THE STANDARD EDITORIAL
The growing number of kidnappings and other forms of violent crime, including terror attacks, calls for a shift in the way they are fought. The Communications Commission of Kenya (CCK) can, therefore, expect its proposed rules governing the registration of SIM cards to receive a high level of public support.
The new regulations will, quite rightly, hold subscribers and agents of mobile telephone operators accountable for use and sale of unregistered SIM cards. According to the Registration of the Subscribers of Telecommunications Service Rules, an individual who commits an offence under the laws would be liable to a fine of up to Sh300,000 or a jail term not exceeding six months.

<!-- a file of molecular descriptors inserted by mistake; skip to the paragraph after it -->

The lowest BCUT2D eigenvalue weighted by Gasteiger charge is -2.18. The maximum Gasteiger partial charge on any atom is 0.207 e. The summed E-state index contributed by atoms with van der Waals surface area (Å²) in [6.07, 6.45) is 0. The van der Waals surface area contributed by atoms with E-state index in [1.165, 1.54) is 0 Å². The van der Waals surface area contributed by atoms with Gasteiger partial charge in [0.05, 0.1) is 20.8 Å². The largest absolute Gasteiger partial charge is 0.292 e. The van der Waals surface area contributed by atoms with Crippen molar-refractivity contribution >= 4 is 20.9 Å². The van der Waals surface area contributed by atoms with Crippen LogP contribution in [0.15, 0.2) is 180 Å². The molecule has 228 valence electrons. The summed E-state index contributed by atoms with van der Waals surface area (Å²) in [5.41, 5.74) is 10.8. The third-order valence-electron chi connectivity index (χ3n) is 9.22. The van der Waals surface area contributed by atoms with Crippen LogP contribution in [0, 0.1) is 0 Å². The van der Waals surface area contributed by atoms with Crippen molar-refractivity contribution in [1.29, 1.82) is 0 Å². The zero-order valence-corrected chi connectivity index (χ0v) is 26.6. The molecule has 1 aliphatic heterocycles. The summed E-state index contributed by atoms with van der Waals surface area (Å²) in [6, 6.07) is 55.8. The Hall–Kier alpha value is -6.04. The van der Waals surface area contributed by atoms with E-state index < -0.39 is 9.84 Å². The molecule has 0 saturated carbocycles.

Individuals who give false information during the SIM card registration will also not escape the long arm of the law as they would be required to pay a fine not exceeding Sh100,000 or go to jail for a period of up to six months. Errant agents of the mobile phone operators selling SIM cards will have to pay even higher fines of Sh500,000 and serve 12 months jail term.
Perhaps, to demonstrate just how seriously CCK and the government takes the new laws, mobile phone companies are slated to pay a whooping Sh5 million fine or have their chief executives serve a jail term of 12 months in the event they are found to be in the breach of the new regulations.
In addition to ensuring that unregistered numbers are denied services, the companies are supposed to keep an updated database of users which they send to the CCK offices every quarter.
Although some operators may consider the new regulations cumbersome, the gravity of the crimes committed by persons using unregistered SIM card numbers is such that the majority of Kenyans will welcome them.
The only thing many of them are watching now is to see how transparently the laws will be applied, across the board.